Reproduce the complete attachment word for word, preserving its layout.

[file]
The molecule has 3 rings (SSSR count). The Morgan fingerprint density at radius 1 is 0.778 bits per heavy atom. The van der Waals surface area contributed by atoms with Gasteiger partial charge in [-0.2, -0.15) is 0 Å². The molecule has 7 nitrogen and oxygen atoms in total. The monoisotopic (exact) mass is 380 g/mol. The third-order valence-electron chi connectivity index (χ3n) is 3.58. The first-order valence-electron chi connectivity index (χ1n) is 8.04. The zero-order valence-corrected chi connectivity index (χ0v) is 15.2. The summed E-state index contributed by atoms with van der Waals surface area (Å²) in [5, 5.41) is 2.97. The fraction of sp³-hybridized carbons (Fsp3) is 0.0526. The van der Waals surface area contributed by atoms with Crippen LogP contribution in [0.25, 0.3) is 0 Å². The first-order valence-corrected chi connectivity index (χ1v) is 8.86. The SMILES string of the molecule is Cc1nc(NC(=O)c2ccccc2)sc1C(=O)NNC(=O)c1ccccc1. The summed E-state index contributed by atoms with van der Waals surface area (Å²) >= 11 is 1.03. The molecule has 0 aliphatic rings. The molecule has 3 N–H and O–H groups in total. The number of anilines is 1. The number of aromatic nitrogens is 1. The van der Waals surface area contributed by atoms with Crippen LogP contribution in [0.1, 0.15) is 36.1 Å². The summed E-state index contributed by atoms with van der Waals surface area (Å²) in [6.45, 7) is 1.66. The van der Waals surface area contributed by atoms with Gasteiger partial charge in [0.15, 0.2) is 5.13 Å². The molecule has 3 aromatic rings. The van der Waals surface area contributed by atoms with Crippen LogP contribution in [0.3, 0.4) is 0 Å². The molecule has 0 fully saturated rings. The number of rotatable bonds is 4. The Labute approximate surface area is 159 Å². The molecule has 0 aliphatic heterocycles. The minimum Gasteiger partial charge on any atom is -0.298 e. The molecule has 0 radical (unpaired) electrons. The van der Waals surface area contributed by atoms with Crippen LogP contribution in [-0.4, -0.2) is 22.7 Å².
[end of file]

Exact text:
The molecule has 3 rings (SSSR count). The Morgan fingerprint density at radius 1 is 0.778 bits per heavy atom. The van der Waals surface area contributed by atoms with Gasteiger partial charge in [-0.2, -0.15) is 0 Å². The molecule has 7 nitrogen and oxygen atoms in total. The monoisotopic (exact) mass is 380 g/mol. The third-order valence-electron chi connectivity index (χ3n) is 3.58. The first-order valence-electron chi connectivity index (χ1n) is 8.04. The zero-order valence-corrected chi connectivity index (χ0v) is 15.2. The summed E-state index contributed by atoms with van der Waals surface area (Å²) in [5, 5.41) is 2.97. The fraction of sp³-hybridized carbons (Fsp3) is 0.0526. The van der Waals surface area contributed by atoms with Crippen LogP contribution in [0.25, 0.3) is 0 Å². The first-order valence-corrected chi connectivity index (χ1v) is 8.86. The SMILES string of the molecule is Cc1nc(NC(=O)c2ccccc2)sc1C(=O)NNC(=O)c1ccccc1. The summed E-state index contributed by atoms with van der Waals surface area (Å²) >= 11 is 1.03. The molecule has 0 aliphatic rings. The molecule has 3 N–H and O–H groups in total. The number of anilines is 1. The number of aromatic nitrogens is 1. The van der Waals surface area contributed by atoms with Crippen LogP contribution in [0.1, 0.15) is 36.1 Å². The summed E-state index contributed by atoms with van der Waals surface area (Å²) in [6.45, 7) is 1.66. The van der Waals surface area contributed by atoms with Gasteiger partial charge in [0.15, 0.2) is 5.13 Å². The molecule has 3 aromatic rings. The van der Waals surface area contributed by atoms with Crippen LogP contribution in [0.3, 0.4) is 0 Å². The molecule has 0 fully saturated rings. The number of rotatable bonds is 4. The Labute approximate surface area is 159 Å². The molecule has 0 aliphatic heterocycles. The minimum Gasteiger partial charge on any atom is -0.298 e. The molecule has 0 radical (unpaired) electrons. The van der Waals surface area contributed by atoms with Crippen LogP contribution in [-0.4, -0.2) is 22.7 Å².